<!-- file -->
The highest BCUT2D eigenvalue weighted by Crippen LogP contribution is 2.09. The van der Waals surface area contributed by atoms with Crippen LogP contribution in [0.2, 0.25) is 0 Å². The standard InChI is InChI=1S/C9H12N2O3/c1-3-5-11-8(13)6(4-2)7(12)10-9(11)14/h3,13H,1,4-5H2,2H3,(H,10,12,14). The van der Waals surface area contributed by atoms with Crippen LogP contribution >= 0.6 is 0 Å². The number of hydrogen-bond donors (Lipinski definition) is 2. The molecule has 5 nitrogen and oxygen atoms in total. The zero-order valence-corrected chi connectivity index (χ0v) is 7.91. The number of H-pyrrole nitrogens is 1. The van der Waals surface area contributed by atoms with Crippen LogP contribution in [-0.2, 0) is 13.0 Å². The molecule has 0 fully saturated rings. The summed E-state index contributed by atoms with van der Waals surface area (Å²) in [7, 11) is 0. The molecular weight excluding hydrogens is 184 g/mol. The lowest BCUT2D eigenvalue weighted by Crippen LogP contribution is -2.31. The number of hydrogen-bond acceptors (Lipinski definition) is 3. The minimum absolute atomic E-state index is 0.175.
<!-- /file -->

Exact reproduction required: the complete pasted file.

The highest BCUT2D eigenvalue weighted by Crippen LogP contribution is 2.09. The van der Waals surface area contributed by atoms with Crippen LogP contribution in [0.2, 0.25) is 0 Å². The standard InChI is InChI=1S/C9H12N2O3/c1-3-5-11-8(13)6(4-2)7(12)10-9(11)14/h3,13H,1,4-5H2,2H3,(H,10,12,14). The van der Waals surface area contributed by atoms with Crippen LogP contribution >= 0.6 is 0 Å². The number of hydrogen-bond donors (Lipinski definition) is 2. The molecule has 5 nitrogen and oxygen atoms in total. The zero-order valence-corrected chi connectivity index (χ0v) is 7.91. The number of H-pyrrole nitrogens is 1. The van der Waals surface area contributed by atoms with Crippen LogP contribution in [-0.2, 0) is 13.0 Å². The molecule has 0 fully saturated rings. The summed E-state index contributed by atoms with van der Waals surface area (Å²) in [7, 11) is 0. The molecular weight excluding hydrogens is 184 g/mol. The lowest BCUT2D eigenvalue weighted by Crippen LogP contribution is -2.31. The number of hydrogen-bond acceptors (Lipinski definition) is 3. The minimum absolute atomic E-state index is 0.175.